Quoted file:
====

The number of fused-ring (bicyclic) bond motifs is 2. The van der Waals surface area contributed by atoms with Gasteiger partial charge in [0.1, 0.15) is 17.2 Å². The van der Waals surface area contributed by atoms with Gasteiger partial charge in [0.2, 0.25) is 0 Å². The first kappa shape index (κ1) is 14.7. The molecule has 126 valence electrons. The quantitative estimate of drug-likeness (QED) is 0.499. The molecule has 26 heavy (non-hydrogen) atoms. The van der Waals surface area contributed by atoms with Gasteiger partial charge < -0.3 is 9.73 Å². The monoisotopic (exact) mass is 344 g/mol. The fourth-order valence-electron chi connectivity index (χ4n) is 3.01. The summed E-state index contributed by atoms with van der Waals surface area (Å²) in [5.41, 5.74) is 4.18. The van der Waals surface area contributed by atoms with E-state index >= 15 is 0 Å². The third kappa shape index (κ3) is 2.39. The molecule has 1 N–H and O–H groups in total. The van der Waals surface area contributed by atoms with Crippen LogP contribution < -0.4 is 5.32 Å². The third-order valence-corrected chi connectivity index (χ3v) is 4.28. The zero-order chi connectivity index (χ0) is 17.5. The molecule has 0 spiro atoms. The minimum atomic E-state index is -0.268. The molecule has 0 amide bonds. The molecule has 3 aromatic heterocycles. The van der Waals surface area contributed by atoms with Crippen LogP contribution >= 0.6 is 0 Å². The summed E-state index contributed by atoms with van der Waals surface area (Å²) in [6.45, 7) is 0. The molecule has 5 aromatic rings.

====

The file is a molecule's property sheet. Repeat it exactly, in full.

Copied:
The number of fused-ring (bicyclic) bond motifs is 2. The van der Waals surface area contributed by atoms with Gasteiger partial charge in [0.1, 0.15) is 17.2 Å². The van der Waals surface area contributed by atoms with Gasteiger partial charge in [0.2, 0.25) is 0 Å². The first kappa shape index (κ1) is 14.7. The molecule has 126 valence electrons. The quantitative estimate of drug-likeness (QED) is 0.499. The molecule has 26 heavy (non-hydrogen) atoms. The van der Waals surface area contributed by atoms with Gasteiger partial charge < -0.3 is 9.73 Å². The monoisotopic (exact) mass is 344 g/mol. The fourth-order valence-electron chi connectivity index (χ4n) is 3.01. The summed E-state index contributed by atoms with van der Waals surface area (Å²) in [5.41, 5.74) is 4.18. The van der Waals surface area contributed by atoms with E-state index >= 15 is 0 Å². The third kappa shape index (κ3) is 2.39. The molecule has 1 N–H and O–H groups in total. The van der Waals surface area contributed by atoms with Crippen LogP contribution < -0.4 is 5.32 Å². The third-order valence-corrected chi connectivity index (χ3v) is 4.28. The zero-order chi connectivity index (χ0) is 17.5. The molecule has 0 spiro atoms. The minimum atomic E-state index is -0.268. The molecule has 0 amide bonds. The molecule has 3 aromatic heterocycles. The van der Waals surface area contributed by atoms with Crippen LogP contribution >= 0.6 is 0 Å². The summed E-state index contributed by atoms with van der Waals surface area (Å²) in [6.45, 7) is 0. The molecule has 5 aromatic rings.